Usually, to access these functions, depress the exposure release button halfway. Aim the focus point at an object the same distance as the subject of your exposure. Now hold the shutter release button until you want to take the picture. This will keep the camera focussed at that distance. Why would you want to do this? Suppose you are taking a picture of a moving object (such as a child at a soccer game). You can't focus on your subject because your subject isn't where you want them to be. So you pre-focus on the spot where you will take the picture. You don't have to wait for the camera to focus or wonder if it focused, because it's already done.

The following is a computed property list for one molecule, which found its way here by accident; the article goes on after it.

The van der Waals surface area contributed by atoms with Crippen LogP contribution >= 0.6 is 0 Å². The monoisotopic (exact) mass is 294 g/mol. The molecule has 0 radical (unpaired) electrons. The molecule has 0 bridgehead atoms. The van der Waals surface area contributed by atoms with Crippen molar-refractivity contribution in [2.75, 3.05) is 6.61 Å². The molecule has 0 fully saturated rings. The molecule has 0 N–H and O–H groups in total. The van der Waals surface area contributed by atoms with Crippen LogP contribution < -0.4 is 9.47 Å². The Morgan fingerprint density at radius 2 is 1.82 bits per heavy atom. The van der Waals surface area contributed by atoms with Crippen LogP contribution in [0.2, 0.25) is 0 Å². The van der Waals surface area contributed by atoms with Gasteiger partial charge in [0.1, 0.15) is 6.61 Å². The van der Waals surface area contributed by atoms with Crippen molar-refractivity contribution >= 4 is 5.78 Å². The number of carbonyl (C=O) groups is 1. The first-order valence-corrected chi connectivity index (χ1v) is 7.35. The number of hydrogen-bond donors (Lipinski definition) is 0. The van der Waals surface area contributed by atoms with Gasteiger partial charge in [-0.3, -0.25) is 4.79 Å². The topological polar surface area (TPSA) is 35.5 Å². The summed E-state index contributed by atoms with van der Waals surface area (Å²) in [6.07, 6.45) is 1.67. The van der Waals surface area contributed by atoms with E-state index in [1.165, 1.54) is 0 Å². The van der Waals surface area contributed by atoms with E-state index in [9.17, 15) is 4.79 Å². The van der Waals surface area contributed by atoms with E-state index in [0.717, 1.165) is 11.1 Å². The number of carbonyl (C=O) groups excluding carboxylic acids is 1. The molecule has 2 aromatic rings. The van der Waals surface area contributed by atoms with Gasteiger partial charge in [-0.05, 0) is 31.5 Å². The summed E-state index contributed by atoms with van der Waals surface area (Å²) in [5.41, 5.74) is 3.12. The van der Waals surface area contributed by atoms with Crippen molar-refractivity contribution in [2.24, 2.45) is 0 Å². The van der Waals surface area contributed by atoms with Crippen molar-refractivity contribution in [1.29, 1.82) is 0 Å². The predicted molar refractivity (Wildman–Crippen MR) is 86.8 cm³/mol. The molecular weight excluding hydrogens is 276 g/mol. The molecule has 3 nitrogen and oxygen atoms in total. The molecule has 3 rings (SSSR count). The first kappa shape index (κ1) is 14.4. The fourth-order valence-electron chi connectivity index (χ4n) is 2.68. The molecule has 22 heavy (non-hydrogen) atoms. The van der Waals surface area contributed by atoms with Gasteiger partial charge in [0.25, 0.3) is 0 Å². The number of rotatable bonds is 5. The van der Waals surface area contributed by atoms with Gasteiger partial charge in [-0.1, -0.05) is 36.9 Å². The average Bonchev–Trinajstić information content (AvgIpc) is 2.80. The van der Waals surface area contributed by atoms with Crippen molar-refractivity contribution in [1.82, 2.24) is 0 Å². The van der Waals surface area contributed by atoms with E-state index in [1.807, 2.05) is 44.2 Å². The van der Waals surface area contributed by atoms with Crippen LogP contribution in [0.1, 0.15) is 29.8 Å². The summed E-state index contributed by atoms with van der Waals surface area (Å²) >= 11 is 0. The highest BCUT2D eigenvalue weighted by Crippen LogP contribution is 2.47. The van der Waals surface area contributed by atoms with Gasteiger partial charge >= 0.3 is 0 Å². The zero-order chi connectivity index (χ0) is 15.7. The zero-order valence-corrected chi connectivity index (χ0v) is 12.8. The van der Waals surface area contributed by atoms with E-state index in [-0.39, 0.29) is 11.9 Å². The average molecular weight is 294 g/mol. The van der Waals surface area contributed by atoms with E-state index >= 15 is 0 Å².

The same action controls the exposure lock. In fact exposure-lock and pre-focus are in effect at the same time. Examples of situations where exposure-lock might be useful are: backlighting, contrasty light, and snowy scenes. The light meter in your P&S (and all other cameras) wants to make everything look medium grey. It will make snow grey and black rocks grey. Sometimes you don't want things to be grey. These are instances when you would use the exposure-lock feature. In order to use the exposure-lock feature aim the focus point at a medium grey object or scene. Green leaves look grey to the camera's meter. Asphalt pavement is close to medium grey as is some tree bark. Try to see things in black and white and average out the values in your head. Once you've found a suitable subject, at the correct distance (because the pre-focus will be triggered at the same time), depress the shutter release halfway, point the camera at your actual subject, and release the shutter.